DISCLAIMER: THE FOLLOWING "Cost of Freedom Recap" CONTAINS STRONG OPINIONS WHICH ARE NOT A REFLECTION OF THE OPINIONS OF FOX NEWS AND SHOULD NOT BE RELIED UPON AS INVESTMENT ADVICE WHEN MAKING PERSONAL INVESTMENT DECISIONS. IT IS FOX NEWS' POLICY THAT CONTRIBUTORS DISCLOSE POSITIONS THEY HOLD IN STOCKS THEY DISCUSS, THOUGH POSITIONS MAY CHANGE. READERS OF "Cost of Freedom Recap" MUST TAKE RESPONSIBILITY FOR THEIR OWN INVESTMENT DECISIONS.
STARBUCKS CEO URGING CUSTOMERS TO KEEP GUNS OUT OF COMPANY's STORES
MICHELLE FIELDS: I think the CEO's politics are just as bad as the overpriced coffee he sells, but look Americans have every right to be upset. Why is the coffee shop getting involved in politics? This is simply PR. It's not as if there was some big event that happened at Starbucks related to a gun. This is the CEO taking advantage of the DC Navy Yard shooting inserting himself in the conversation and trying to generate a conversation about gun control. That's what it's all about: PR and politics.
WAYNE ROGERS: I think they have every right to say what they say. If I owned a store I would be the same way as Howard Schultz. I would just say "guys we don't want people coming in here with guns." I don't want them to come in with flame throwers. I don't want people to come in with sticks of dynamite. All of that upsets my customers. I have a right to say that, why shouldn't I say that? Why he's doing it, I don't know.
EBONI K. WILLIAMS: I think there's precedent for this type of CEO political statement. We saw this with Chik-Fil-A last year, coming out with this really hard, bright-line stance against marriage equality. Is it bad for business? I don't think necessarily. Chik-Fil-A really didn't see any type of significant downfall in their business. In fact, they had about a 2.2 percent sales increase after that type of political statement. And Starbucks itself has gone down this road, taking a bright-line stance in favor of marriage equality. Three weeks after that stance, their stocker percentages went up 15 percent. So I don't think it's bad for business.
JONATHAN HOENIG: No one on this panel should lecture Howard Schultz on how to run business. He's done pretty well without any of our help. This is a property rights issue, Eric. It is not a Second Amendment issue, and I'm saying that as a card-carrying member of the National Rifle Association. Starbucks is a business. It's private property. They're going to make the decisions that are best for their brand and best for their bottom line. And to Schultz's credit he is asking customers not to bring guns into the store. I think Second Amendment advocates should respect his rights; should respect his property wishes and not make his stores the battleground for some kind of political movement.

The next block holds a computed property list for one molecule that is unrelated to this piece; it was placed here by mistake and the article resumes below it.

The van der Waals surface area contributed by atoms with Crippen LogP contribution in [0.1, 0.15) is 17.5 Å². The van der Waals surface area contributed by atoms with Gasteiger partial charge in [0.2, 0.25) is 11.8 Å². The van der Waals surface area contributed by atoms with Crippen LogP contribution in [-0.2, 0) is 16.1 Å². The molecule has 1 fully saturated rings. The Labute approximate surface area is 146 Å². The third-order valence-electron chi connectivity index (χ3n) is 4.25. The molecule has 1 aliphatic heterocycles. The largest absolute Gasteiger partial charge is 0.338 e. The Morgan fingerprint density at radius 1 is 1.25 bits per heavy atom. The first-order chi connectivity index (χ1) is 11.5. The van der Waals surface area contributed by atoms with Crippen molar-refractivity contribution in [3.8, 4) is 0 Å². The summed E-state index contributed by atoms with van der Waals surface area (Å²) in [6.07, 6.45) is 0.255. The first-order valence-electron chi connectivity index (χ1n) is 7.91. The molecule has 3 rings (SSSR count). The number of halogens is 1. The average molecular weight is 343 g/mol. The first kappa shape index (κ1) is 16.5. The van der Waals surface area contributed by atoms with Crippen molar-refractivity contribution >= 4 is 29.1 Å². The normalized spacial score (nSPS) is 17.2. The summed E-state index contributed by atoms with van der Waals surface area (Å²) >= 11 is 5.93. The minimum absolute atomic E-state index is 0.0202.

RED FLAGS MISSED IN NAVY YARD RAMPAGE FUELING CONTROVERSY
JONATHAN HOENIG: Our defense policies are dominated by egalitarianism in this notion that everyone's the same, no one is more or less of a risk than anyone else, we have to treat everyone equally. Bologna. We should be profiling. Specifically those who we know present a bigger risk than others. So instead of patting down granny at the TSA we should pat down those associated with Islamist groups. Instead of restricting everyone's gun rights we should restrict the rights who have actually demonstrated mental illness. Or instead of snooping on everyone we should actually maybe address Jihadism and the actual enemies to this country. But indtead we treat everyone the same and that's why we miss so many of these clear and present danger threats.